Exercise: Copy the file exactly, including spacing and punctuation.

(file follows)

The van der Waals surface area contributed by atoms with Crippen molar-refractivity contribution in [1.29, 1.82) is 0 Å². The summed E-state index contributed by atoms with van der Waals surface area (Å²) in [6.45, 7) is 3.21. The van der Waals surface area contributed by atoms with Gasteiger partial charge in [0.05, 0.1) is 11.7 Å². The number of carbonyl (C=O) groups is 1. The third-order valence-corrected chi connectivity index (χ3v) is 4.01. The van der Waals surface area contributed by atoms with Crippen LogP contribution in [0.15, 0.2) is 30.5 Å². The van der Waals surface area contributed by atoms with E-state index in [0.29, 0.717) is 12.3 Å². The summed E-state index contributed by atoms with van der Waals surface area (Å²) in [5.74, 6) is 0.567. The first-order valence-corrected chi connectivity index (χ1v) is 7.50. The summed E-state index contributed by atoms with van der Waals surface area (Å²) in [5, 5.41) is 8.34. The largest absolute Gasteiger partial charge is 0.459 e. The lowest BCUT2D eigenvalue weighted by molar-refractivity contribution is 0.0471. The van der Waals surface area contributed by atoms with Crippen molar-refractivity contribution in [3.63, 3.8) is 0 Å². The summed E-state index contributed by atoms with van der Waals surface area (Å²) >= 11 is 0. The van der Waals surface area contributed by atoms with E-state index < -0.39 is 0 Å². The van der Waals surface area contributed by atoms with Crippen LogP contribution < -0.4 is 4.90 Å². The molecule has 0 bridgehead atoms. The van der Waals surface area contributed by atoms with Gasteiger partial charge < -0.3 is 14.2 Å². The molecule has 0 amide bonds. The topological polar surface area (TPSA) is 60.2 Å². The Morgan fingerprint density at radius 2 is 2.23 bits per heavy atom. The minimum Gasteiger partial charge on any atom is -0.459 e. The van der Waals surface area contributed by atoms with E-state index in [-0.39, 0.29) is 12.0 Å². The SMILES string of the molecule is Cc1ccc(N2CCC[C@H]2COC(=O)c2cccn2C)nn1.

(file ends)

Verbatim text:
The van der Waals surface area contributed by atoms with Crippen molar-refractivity contribution in [1.29, 1.82) is 0 Å². The summed E-state index contributed by atoms with van der Waals surface area (Å²) in [6.45, 7) is 3.21. The van der Waals surface area contributed by atoms with Gasteiger partial charge in [0.05, 0.1) is 11.7 Å². The number of carbonyl (C=O) groups is 1. The third-order valence-corrected chi connectivity index (χ3v) is 4.01. The van der Waals surface area contributed by atoms with Crippen LogP contribution in [0.15, 0.2) is 30.5 Å². The van der Waals surface area contributed by atoms with E-state index in [0.29, 0.717) is 12.3 Å². The summed E-state index contributed by atoms with van der Waals surface area (Å²) in [5.74, 6) is 0.567. The first-order valence-corrected chi connectivity index (χ1v) is 7.50. The summed E-state index contributed by atoms with van der Waals surface area (Å²) in [5, 5.41) is 8.34. The largest absolute Gasteiger partial charge is 0.459 e. The lowest BCUT2D eigenvalue weighted by molar-refractivity contribution is 0.0471. The van der Waals surface area contributed by atoms with Crippen molar-refractivity contribution in [3.63, 3.8) is 0 Å². The summed E-state index contributed by atoms with van der Waals surface area (Å²) >= 11 is 0. The van der Waals surface area contributed by atoms with E-state index < -0.39 is 0 Å². The van der Waals surface area contributed by atoms with Crippen LogP contribution < -0.4 is 4.90 Å². The molecule has 0 bridgehead atoms. The van der Waals surface area contributed by atoms with Gasteiger partial charge < -0.3 is 14.2 Å². The molecule has 0 amide bonds. The topological polar surface area (TPSA) is 60.2 Å². The Morgan fingerprint density at radius 2 is 2.23 bits per heavy atom. The minimum Gasteiger partial charge on any atom is -0.459 e. The van der Waals surface area contributed by atoms with E-state index in [-0.39, 0.29) is 12.0 Å². The SMILES string of the molecule is Cc1ccc(N2CCC[C@H]2COC(=O)c2cccn2C)nn1.